This is not a happy thing to find out the truth of.

  3. Those shadows on the building look like Chinese writing! Very cool.

    I have a few years on you Steve and I have a few aches and pains stemming from earlier injuries but I can't really complain ... yet. There are some things I won't do anymore tho, and as you get older you just have to give some things up or change what you do. Like you said: walking vs running.

    I've been wanting to address the vanity issue in my blog for some time now. Maybe you've spurred me on to finally write it.

  4. Look at all those alien eyes! Wow.

    I love being invisible. The aches and pains of aging aren't fun, but i love being older anyway.

    You are wise and healthy minded to let go of youthful workput standards. People who try to keep up the same pace get injured, exhaust themselves. It is not graceful.

    You are very graceful. Xx

  5. Yeah, I read ms moon's post. At 62 I don't feel invisible. I'm still a pushy loudmouth. Young men don't cast an eye at me? I'm OK with that. Even when they look at young women, they aren't looking at the person but rather at an object for sex. Part of feeling invisible is not so much how people treat you as how you react and relate. As an older woman, I feel that when other people look at me or engage me, it's with me and not the maybe future opportunity for sex. So that's a plus. and that guy on the pier who ignored her approach? He's just an asshole. If his wife hadn't called out and it was me, I'd have just kept going and bashed right into him. Well, maybe not but I'd have certainly given him an earful.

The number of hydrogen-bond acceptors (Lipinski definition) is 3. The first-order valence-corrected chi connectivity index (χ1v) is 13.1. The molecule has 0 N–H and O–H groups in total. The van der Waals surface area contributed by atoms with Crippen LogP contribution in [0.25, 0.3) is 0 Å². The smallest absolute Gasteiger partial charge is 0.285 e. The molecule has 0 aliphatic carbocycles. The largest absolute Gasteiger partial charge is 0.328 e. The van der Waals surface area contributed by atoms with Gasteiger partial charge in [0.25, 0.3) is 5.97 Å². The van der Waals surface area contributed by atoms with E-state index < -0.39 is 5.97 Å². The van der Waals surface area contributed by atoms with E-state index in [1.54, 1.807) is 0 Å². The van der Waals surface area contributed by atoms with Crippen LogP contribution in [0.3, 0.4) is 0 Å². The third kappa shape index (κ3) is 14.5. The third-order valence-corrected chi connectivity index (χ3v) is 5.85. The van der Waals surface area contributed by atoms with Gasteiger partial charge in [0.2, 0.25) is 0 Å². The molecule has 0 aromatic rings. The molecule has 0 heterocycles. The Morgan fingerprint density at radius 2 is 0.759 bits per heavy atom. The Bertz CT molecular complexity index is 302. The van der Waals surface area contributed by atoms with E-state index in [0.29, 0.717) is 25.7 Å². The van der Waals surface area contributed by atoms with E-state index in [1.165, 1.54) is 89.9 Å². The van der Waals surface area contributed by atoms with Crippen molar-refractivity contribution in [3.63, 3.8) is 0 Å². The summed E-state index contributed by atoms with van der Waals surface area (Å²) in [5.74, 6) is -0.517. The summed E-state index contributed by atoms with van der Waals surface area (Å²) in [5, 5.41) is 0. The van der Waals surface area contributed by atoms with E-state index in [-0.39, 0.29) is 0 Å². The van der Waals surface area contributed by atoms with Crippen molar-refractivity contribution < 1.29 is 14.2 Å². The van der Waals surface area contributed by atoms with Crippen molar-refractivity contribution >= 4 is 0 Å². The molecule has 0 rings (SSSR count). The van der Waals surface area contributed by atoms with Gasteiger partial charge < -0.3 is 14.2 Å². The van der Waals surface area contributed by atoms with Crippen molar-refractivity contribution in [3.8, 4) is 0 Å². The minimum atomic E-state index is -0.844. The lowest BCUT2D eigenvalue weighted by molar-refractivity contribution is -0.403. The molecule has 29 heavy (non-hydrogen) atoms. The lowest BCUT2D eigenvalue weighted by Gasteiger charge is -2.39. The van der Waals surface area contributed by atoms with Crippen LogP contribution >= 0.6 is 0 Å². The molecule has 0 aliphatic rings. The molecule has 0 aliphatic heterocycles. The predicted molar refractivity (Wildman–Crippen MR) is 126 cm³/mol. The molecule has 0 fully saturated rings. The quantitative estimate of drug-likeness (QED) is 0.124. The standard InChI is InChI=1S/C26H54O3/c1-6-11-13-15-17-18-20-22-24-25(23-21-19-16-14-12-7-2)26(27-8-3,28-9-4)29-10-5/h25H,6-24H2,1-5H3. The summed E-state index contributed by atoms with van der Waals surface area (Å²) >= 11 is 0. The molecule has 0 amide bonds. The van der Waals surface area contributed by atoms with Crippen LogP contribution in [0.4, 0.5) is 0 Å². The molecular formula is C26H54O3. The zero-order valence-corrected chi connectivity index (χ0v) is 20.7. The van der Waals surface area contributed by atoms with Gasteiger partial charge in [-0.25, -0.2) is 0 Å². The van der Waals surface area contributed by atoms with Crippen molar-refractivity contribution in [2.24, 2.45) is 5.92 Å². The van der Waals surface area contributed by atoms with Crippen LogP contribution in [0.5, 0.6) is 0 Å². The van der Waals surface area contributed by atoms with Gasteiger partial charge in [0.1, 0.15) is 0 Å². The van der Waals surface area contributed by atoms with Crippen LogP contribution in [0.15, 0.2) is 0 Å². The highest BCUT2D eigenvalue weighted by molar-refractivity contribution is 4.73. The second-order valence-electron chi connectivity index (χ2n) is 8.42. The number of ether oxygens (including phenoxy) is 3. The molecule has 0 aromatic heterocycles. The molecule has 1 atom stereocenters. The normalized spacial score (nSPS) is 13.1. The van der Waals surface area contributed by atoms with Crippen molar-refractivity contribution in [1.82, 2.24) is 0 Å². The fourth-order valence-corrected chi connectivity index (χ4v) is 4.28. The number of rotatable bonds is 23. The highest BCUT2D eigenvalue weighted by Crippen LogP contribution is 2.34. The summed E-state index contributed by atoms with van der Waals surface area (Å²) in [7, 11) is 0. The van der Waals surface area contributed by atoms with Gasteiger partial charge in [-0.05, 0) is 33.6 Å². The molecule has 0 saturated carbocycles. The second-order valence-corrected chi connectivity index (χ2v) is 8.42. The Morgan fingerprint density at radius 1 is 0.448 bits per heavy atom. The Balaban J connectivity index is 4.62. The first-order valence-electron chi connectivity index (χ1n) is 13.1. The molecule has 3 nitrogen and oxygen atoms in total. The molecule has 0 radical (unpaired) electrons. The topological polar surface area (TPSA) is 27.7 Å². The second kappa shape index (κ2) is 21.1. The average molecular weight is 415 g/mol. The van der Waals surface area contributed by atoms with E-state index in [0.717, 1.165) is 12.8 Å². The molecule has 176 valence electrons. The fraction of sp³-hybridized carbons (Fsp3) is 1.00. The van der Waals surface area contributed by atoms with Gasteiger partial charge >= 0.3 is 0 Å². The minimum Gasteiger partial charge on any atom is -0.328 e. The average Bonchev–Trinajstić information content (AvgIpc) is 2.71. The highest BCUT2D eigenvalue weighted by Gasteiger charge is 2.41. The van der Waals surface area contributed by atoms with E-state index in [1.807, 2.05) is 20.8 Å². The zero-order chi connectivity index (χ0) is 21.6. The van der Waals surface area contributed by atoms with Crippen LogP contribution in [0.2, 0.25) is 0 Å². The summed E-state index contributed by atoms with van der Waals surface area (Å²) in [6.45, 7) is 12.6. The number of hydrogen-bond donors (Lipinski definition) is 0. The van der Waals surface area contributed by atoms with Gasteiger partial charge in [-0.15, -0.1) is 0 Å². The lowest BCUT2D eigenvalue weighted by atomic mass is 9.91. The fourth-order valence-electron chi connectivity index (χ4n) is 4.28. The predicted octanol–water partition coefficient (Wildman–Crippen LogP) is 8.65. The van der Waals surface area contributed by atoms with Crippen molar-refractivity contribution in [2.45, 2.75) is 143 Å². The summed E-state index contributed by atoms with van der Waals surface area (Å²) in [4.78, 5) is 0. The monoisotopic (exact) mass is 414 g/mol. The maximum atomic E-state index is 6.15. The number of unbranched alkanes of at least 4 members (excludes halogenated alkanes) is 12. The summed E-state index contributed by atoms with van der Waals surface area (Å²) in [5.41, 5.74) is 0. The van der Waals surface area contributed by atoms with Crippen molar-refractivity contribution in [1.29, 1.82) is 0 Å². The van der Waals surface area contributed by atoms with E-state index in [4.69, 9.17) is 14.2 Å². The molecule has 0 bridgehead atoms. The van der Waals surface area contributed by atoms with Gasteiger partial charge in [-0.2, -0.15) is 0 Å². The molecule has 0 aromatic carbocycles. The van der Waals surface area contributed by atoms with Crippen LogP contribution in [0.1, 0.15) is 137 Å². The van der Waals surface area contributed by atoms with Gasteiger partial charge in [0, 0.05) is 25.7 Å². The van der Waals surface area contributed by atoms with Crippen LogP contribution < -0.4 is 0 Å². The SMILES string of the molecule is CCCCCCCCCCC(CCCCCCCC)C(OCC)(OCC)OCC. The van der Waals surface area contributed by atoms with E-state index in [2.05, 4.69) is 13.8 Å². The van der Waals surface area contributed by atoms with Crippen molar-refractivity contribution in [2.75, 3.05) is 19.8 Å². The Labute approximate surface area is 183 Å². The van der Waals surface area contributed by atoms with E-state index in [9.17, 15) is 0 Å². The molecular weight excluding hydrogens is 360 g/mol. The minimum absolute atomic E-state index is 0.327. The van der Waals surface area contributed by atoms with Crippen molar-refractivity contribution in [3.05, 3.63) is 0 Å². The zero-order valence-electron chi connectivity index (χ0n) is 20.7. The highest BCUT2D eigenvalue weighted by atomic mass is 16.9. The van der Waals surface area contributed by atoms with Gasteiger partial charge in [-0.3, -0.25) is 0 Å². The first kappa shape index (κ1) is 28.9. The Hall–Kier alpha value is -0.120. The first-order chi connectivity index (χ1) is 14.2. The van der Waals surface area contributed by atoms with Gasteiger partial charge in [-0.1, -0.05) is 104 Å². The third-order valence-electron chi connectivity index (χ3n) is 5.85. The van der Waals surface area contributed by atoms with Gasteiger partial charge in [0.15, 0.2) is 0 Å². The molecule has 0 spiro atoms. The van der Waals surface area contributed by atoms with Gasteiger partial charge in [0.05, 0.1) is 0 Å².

As for the physical aspects of aging, I've got my aches and pains, a little arthritis in my hands, backaches and such. Unlike you though, I didn't even join a gym til my 50s (was never a runner, it ruins your knees, feet, and ankles) but now that the body is aging I need to work on it to keep it supple. I've been out of the gym for about 2 years now and I can definitely tell the difference in lost muscle tone, weaker muscles, a more achey back, and leg cramps. I just joined a new one and can't wait til they open next month. Not to get all buff in a failed attempt to stay young, but to keep this body functioning.

  6. I read a series of books a while back about a self professed LOL (little old lady) who was able to solve crimes because she was "invisible" - it was a pretty interesting & thought-provoking premise.

    As far as walking differently - boy before I had my hip surgery I DID walk like a LOL. And even now when I'm tired I find myself slumping to one side & favoring that hip. I was never a hottie, but still it was a rude awakening when I realized that I was walking like an 80 year old.

    I think all that refracted light looks like some sort of Chinese or Japanese writing :)

  7. Linda Sue: Yeah, I know, everything is relative! Thanks for thinking I look youthful! :)

    Ms. Moon: I remember wondering why more older people weren't at the gym (or on the dance floor, for that matter). And now that I'm older, yes, I get it!

    Lynne: I think gracefully embracing change is the key!

    Reya: I like being older too. I would not want to be in my 20s again. (We've talked about this, I think!) I am comfortable with my age and my place in the world, which is a nice feeling.

    Ellen: Yes, there is a difference between people seeing you for YOU vs. as a sexual conquest. I think as long as we maintain some level of activity to keep our bodies functioning well, we'll be in good shape. The emphasis is more on health and maintenance and less on vanity and appearance.

    Bug: Sometimes we do need medical intervention! I'm glad the hip surgery has improved things for you.